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lobster soap

because, well, lobster soap. do you need a reason for lobster soap?

March 19 2017

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inneroptics:

Philippe Bréson

March 18 2017

I wish people would understand that sex is like ramen.

Pretty much anybody can make ramen if they have the basic equipment. And making ramen isn’t hard. You can make ramen in a cup. It can even be a dirty cup you picked up off the floor. You can make it in a pot or in some fancy ramen cooker dish. There are different flavors of ramen, you can even make more than one pack at a time. And ramen is good, it’s helpful in a lot of situations and it gets you through stuff but ramen is only really good when you add to it.

You can add pretty much whatever you can imagine to ramen, you can add spices, all kinds of ingredients, but it’s not just toppings. It’s also the difference between thinking about what you add, instead of just adding whatever worked last time. Or what’s in the fridge.

It’s about standing there and testing for when the noodles are done instead of wandering away for what’s supposed to be three minutes and is closer to six. It’s standing there laughing with a friend while the water boils, talking about the last time you hung out. It’s pretending it’s gourmet and drinking a glass of wine with it even if you’re using plastic forks.

Stop just microwaving ramen in a chipped cup. Like, if all you’ve got’s a chipped cup, okay, but do something with it. You don’t have to buy anything new or get some exotic sauce you’ve never tasted before. Add something that makes you smile, makes you laugh. Go outside and eat it. Make it while listening to really loud Italian opera and dancing around the kitchen like you’re a fancy chef.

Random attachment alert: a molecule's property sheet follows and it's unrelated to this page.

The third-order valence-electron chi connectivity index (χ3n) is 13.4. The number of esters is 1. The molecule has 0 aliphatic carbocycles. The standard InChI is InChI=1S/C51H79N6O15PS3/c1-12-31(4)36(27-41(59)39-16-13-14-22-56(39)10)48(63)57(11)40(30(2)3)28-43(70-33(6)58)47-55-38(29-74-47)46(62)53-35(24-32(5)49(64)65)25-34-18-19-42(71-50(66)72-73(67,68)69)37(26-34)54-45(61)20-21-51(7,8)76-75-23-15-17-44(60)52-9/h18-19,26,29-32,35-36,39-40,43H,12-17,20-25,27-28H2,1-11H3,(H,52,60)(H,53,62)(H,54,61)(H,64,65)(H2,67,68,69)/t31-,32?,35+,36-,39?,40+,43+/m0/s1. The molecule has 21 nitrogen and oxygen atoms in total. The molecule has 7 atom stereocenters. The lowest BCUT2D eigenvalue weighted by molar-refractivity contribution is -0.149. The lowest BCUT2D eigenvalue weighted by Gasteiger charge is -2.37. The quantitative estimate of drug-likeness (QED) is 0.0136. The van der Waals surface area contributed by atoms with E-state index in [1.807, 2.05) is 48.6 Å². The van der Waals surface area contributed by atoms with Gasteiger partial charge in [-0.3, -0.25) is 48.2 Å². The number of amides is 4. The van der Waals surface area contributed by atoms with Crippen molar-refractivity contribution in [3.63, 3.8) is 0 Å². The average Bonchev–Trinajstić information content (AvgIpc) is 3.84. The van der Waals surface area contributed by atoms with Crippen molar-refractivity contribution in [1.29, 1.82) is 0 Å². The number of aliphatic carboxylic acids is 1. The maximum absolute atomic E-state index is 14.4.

And for the sex side of this, don’t think I’m saying ‘go get some new toys and kinks and try weird stuff’ because that’s not what I’m saying at all. If that makes you happy, sure, go ahead. But I mean stop thinking of it like, ‘I do this, you do this, at least one of us is satisfied, we’re done.’

I always tell partners, “If you’re not laughing during sex, you’re doing it wrong.” Because stupid things happen. Laugh. Don’t be afraid to talk. Add nonsense. Stop in the middle because something funny occurred to you.

Don’t be college-kid ramen made in an unwashed cup.

Reposted byteijakool teijakool

March 17 2017

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destroyed-and-abandoned:

abandoned Railway Tunnel near Wuppertal, Germany

Reposted bymin42 min42

March 16 2017

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erotic-secrets:

Qualifying to go further…

    [Karolina Debczynska by George Kazakov…]

March 15 2017

March 14 2017